Good morning. I'm Paul Thornton, The Times' letters editor. It's Saturday morning, June 6, and in the spirit of L.A.'s once-in-a-century "reverse spring," let's look in reverse at the last week in Opinion.
Living in a surveillance state is still a new reality for most Americans. Perhaps that's the reason for the relatively muted debate over Edward Snowden's leaks in 2013 and the resultant reforms to the National Security Agency's data collection program passed last week by the Senate.
In a Times Op-Ed piece, Ariel Dorfman -- who lived for years under dictator Augusto Pinochet's regime in Chile -- warned of the more insidious effects of prolonged mass surveillance on a society, including changes in the way people interact with one another that persist even after a transition to democracy:
What are the deep, long-term effects of clandestine surveillance on a country? The current debates in Congress regarding the renewal -- or modification -- of the Patriot Act offer an occasion to hold an open discussion that is long overdue.
My own experience may be relevant to that discussion.
It was on Sept. 12, 1973, the day after a military coup overthrew the democratically elected government of Chile, that I started to understand that language was also a victim when massive state spying permeates a hitherto free nation.
That Wednesday happened to be my wife Angélica's birthday, and the only gift I could offer her was the news that I had not been killed in the coup. Not an easy gift to deliver. The only phone available was at a small bungalow a few blocks from the house where I had been stranded with other militants. The new junta had issued a 48-hour curfew the day before and anyone venturing out could be summarily executed. This was a threat to be taken seriously. The military had bombed the presidential palace and announced the death of President Salvador Allende, and was hunting down his followers. They would torture and kill thousands of people in the ensuing weeks.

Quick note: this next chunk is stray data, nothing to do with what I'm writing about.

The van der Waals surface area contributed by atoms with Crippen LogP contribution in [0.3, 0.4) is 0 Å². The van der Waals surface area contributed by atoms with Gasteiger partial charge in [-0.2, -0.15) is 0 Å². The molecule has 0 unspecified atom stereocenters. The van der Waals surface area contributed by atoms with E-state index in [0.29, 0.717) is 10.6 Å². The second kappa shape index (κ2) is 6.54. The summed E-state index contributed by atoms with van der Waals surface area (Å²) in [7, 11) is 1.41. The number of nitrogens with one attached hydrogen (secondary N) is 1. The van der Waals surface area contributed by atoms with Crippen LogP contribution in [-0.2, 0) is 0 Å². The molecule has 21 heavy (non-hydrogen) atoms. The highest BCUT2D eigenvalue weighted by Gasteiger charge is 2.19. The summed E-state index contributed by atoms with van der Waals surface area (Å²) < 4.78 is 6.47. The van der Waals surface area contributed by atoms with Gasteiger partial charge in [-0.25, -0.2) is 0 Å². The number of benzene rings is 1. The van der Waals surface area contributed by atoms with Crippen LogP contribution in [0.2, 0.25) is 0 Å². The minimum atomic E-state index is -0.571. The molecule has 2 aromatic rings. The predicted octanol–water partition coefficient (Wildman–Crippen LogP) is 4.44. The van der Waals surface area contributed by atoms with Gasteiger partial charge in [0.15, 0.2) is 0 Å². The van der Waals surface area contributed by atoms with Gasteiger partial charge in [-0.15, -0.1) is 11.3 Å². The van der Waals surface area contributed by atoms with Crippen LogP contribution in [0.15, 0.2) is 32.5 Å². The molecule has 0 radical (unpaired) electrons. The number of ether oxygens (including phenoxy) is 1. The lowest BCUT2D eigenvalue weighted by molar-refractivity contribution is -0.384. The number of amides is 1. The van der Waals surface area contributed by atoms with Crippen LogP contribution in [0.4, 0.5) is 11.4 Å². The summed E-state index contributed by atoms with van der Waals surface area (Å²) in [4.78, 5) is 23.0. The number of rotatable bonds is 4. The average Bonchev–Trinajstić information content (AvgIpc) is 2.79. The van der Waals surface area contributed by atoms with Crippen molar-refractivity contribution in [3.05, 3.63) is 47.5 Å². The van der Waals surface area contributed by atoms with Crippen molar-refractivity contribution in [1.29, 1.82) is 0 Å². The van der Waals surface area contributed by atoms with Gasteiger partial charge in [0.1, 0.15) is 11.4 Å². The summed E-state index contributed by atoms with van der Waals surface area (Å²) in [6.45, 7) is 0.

Even so, I crossed those dangerous streets and called my wife. Not only because she needed comforting but because I did. I needed her to anchor me to something real and foundational, proof that not everything had been shattered by the ongoing nightmare of violence. The conversation, however, troubled me. Only a few days before, we would have liberally shared our thoughts and openly talked about our friends. Now trepidation haunted our every word. Not knowing who might be listening, each phrase was guarded, cautious, obscure, full of allusions and double meanings. “I heard Amanda's father is in the hospital,” Angélica said, relaying that the singer and political activist Victor Jara had been arrested. “In intensive care?” I asked, wondering if they'd killed him. “The doctors won't say,” she replied. And so it went.
It was a first lesson in how to handle the fear and threat of arrest during the next 17 years of dictatorship. We used indirection and obliqueness, which became so prevalent in everyday communication that people ended up internalizing the censor, training their minds not to think what they dared not say publicly. Privacy is an illusion when the government knows everything about you and tomorrow may bring that government violently into your life.